The grease from your fast food could soon start powering your cars, and one Pocatello man is making his own bio-diesel out of kitchen grease.
Robert “Robin” Colling discovered as way to help convert Idaho State University's fryer grease into a source of alternative energy. It all started when when he was working as the university's superintendent of custodial services and he had noticed large amounts of french fry grease being dumped down the drain.
“I looked at it and thought, that's quite a lot of oil that we should be able to do something with, so that got me to thinking,” Colling said, who is now the ISU Environmental and Safety Manager.
He then consulted his son who is currently a chemistry major at the university, and after hours of research, the two of them had finally created one liter of bio-diesel exactly one year ago from today.
Colling then consulted the university's Energy Systems Technology and Education Center to help perfect the bio-diesel-making process.
“You put waste oil in one end and you get diesel oil out of the other end,” ISU's ESTEC Department Chair Lawrence Beaty explained. “It's a continuous process.”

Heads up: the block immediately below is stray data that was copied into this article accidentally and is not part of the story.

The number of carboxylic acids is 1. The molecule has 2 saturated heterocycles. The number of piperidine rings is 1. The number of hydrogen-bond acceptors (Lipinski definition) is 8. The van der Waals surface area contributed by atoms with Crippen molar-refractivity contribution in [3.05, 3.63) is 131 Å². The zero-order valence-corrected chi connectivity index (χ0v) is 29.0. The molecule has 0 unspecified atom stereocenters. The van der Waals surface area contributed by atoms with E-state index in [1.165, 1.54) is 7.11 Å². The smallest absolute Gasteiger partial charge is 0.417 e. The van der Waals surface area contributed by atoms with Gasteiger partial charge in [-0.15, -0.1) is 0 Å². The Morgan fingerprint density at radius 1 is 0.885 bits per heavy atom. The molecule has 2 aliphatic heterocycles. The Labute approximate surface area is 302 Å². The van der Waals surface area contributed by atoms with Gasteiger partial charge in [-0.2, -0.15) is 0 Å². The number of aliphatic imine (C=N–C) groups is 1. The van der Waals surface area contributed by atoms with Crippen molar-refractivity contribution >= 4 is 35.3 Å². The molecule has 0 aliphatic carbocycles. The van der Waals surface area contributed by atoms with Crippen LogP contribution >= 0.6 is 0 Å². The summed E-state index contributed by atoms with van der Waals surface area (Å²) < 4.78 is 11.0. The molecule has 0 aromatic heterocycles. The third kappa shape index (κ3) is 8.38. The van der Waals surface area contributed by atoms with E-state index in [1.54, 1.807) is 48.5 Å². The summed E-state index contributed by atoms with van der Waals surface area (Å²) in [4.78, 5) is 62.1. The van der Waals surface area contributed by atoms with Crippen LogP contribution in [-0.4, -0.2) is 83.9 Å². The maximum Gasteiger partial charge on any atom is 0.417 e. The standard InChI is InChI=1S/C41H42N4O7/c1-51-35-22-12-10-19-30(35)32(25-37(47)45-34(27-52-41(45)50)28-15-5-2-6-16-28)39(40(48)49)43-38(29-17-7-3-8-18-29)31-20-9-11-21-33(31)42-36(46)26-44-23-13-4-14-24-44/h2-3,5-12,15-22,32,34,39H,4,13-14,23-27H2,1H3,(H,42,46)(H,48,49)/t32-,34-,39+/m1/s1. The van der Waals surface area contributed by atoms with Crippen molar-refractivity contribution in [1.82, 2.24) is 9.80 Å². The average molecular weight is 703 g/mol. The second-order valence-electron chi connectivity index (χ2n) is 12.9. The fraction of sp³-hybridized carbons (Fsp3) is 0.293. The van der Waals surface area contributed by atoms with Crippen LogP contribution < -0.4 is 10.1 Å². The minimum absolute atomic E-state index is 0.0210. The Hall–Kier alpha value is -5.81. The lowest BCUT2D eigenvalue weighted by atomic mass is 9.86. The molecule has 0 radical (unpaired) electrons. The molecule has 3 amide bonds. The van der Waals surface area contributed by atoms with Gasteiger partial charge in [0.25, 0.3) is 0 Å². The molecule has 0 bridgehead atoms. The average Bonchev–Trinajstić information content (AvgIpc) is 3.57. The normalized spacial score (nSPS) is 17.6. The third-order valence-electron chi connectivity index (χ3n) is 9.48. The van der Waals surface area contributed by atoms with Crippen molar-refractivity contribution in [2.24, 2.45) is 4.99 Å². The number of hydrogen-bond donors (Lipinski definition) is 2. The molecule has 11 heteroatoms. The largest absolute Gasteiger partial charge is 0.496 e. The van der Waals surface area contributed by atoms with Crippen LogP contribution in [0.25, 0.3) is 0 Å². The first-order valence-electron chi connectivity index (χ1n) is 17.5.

Before it goes through this process, the grease needs to be cleansed from any food particles that may have been left over. Those who work in the Rendevous kitchen empty the used grease into a giant drum Collings and his son created which catches the food particles through a sieve at the top, and the clean oil is dispensed through a spigot at the bottom before it is then taken to the processor.
Collings also mentioned everything used in the process of creating the bio-diesel is recycled material itself. Not only is the entire process green, but the university vehicles that already use this source of alternative energy are used for recycling purposes as well.
Most likely, if you happen to see one of these bio-diesel cars putting around campus, it is not just your imagination if you happen to smell similar to your breakfast.
“If we have fry oil, then it smells like french fries. If you have oil from frying bacon, it smells like bacon,” Beaty said.
Colling calculated the cost of producing one gallon of bio-diesel coming out to just 96-cents, which is far below the average price of gas. He also said he collects roughly 40-gallons of grease each month from only one kitchen on campus, which produces an equivalent number of gallons of bio-diesel. He plans on expanding his collection outreach to all three kitchens on campus.
Colling will continue to experiment and create new ways to save the university money while going green, but he said in the meantime, we will just have to wait and see what new innovations he has up his sleeve.
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